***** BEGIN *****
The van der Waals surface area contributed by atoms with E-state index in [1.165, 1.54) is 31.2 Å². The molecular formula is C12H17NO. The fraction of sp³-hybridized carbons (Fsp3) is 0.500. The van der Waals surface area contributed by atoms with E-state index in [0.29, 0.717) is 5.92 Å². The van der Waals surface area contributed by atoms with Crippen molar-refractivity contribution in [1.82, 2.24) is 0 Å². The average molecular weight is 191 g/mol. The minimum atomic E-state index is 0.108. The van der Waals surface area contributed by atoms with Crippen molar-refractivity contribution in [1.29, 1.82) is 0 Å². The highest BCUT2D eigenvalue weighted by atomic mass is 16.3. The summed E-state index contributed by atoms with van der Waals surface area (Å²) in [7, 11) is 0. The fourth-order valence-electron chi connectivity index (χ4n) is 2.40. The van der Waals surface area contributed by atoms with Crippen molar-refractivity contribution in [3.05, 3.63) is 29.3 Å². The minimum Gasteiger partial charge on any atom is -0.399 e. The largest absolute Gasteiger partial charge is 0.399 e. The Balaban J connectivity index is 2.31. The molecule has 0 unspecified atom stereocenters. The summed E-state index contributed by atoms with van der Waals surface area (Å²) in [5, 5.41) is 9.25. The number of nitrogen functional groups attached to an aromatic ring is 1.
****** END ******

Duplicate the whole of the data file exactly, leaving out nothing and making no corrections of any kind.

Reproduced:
The van der Waals surface area contributed by atoms with E-state index in [1.165, 1.54) is 31.2 Å². The molecular formula is C12H17NO. The fraction of sp³-hybridized carbons (Fsp3) is 0.500. The van der Waals surface area contributed by atoms with E-state index in [0.29, 0.717) is 5.92 Å². The van der Waals surface area contributed by atoms with Crippen molar-refractivity contribution in [1.82, 2.24) is 0 Å². The average molecular weight is 191 g/mol. The minimum atomic E-state index is 0.108. The van der Waals surface area contributed by atoms with Crippen molar-refractivity contribution in [1.29, 1.82) is 0 Å². The highest BCUT2D eigenvalue weighted by atomic mass is 16.3. The summed E-state index contributed by atoms with van der Waals surface area (Å²) in [7, 11) is 0. The fourth-order valence-electron chi connectivity index (χ4n) is 2.40. The van der Waals surface area contributed by atoms with Crippen molar-refractivity contribution in [3.05, 3.63) is 29.3 Å². The minimum Gasteiger partial charge on any atom is -0.399 e. The largest absolute Gasteiger partial charge is 0.399 e. The Balaban J connectivity index is 2.31. The molecule has 0 unspecified atom stereocenters. The summed E-state index contributed by atoms with van der Waals surface area (Å²) in [5, 5.41) is 9.25. The number of nitrogen functional groups attached to an aromatic ring is 1.